Drew: “What’s bizarre anymore? I’ve seen, tried, and enjoyed beef tongue, calf’s liver, chicken hearts and gizzards, geoduck, oxtail, pig trotters, pig’s ears, haggis, blood sausages, crickets, corn smut, ketfo (Ethiopian raw-beef dish), alligator, frog legs, foie gras, sweetbreads, and head cheese (to name a few). Because we’re going through a period where these products are moving from ethnic markets and restaurants into more mainstream and high-end restaurants, I’m not sure whether they can be described as bizarre. Suffice to say I haven’t found a menu item too unusual to try.”

Favorite local chef:
Jason: “That’s an easy one. Without a doubt it’s Johnny Monis.”
Rob: “I think Michael Landrum is doing some fantastic things with his ‘Ray’s the [insert premise here]’ chain. I’ve certainly never had a bad meal at any of his places, and they are always well priced. Probably my absolute favorite chef, though, is Kaz Okochi at Kaz Sushi Bistro. If you haven’t had the salmon belly there . . . holy God, and the tuna with foie gras . . . sorry, got a bit distracted. All the nigiri is kick-ass. Go!”
Drew: “José Andrés. Between the breadth, consistency, and quality of Andrés’s dishes at Café Atlántico, Oyamel, Jaleo, and Zaytinya and the whimsical creativity his chefs display at Minibar, I can think of no better chef in Washington. And it’s not just the food; the man pays equal attention to his bars.”

Favorite restaurant for a splurge:
Jason: “I’d say Komi except the place is so popular now that it’s difficult to call and get a reservation the same day. I’m horrible about planning things in advance. Otherwise, I think Palena is perfect because I can usually grab a table out front with little planning, and the food is by far some of the best in the city.”
Rob: “Since I’ve already mentioned Kaz (where I’ve easily eaten $80 worth of sushi by myself), I’ll go with Tosca for this one. Every dish at Tosca is fantastic, especially the grilled sardines or pretty much any of the homemade pastas. Tosca also has one of the best, most diverse Italian wine lists in the city, with most of the offerings being very well priced. If you’ve never been and don’t want to throw down too much cash on an unknown quantity, check them out during Restaurant Week, when they’re usually one of a handful of places offering the full menu.”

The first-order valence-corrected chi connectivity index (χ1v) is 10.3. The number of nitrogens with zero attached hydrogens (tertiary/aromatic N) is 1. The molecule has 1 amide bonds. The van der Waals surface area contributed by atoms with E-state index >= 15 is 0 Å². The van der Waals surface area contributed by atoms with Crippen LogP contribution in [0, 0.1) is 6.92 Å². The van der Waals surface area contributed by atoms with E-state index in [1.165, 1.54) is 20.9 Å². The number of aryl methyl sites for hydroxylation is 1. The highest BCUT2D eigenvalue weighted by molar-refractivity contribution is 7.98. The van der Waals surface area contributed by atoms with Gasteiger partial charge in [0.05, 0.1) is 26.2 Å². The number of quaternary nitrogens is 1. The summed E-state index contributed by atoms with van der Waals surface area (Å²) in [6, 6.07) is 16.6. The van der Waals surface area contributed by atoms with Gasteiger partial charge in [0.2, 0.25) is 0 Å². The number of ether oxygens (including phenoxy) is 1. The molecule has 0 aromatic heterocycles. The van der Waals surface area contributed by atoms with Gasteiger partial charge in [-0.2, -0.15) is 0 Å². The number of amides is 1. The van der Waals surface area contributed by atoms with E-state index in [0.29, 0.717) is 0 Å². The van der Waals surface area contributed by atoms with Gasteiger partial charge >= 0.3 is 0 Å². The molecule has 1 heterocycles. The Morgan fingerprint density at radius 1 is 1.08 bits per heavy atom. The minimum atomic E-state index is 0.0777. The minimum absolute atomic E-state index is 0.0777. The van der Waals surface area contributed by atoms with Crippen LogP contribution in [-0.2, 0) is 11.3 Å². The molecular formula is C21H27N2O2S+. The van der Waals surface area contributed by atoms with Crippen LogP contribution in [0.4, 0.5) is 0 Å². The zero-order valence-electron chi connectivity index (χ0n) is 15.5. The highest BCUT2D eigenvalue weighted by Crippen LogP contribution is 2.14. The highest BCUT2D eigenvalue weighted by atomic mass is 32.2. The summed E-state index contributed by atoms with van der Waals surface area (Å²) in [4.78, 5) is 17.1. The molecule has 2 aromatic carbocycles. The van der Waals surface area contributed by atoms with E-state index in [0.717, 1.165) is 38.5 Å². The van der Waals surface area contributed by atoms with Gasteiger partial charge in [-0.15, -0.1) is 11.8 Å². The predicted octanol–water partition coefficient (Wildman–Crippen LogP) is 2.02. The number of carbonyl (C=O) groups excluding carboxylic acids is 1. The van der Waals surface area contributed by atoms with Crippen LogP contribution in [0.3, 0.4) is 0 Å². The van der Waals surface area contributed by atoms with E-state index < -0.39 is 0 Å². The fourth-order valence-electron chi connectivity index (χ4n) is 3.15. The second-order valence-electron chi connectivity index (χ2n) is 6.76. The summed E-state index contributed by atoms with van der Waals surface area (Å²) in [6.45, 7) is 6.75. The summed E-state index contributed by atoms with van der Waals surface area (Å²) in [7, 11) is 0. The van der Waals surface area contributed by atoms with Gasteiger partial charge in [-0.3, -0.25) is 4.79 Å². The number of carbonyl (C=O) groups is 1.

Drew:Blue Duck Tavern anytime and Minibar annually.”

Favorite cheap eat:
Jason: “I’ve loved 2 Amys for a few years now. I go more for the bar food and small plates than for the pizza, but I think they still have the best pizza in the city. (And our boys agree.)”
Rob:Minh’s in Courthouse. Congratulations, Washingtonian, you got it right putting them in your 100 Very Best Restaurants list. Minh’s has a phenomenal range of Vietnamese favorites, featuring a menu some 20 pages long—though I almost always order the clay-pot pork, which is one of my favorite dishes on the planet.”
Drew:Lost Dog Café in Arlington. If you’re planning a visit, the pizzas are great (as is the beer selection), but I’m a sucker for the surf-’n’-turf sandwich. I mean, how can you put roast beef, crabmeat, and Brie on a hot sandwich and not have it turn out good? I always get the sandwich with spinach and tomatoes on top. And just to guild the lily, I usually get a side of their seasoned Italian fries. Lately, I’ve been forcing myself to try other sandwiches, but it’s tough to resist the surf ’n’ turf.”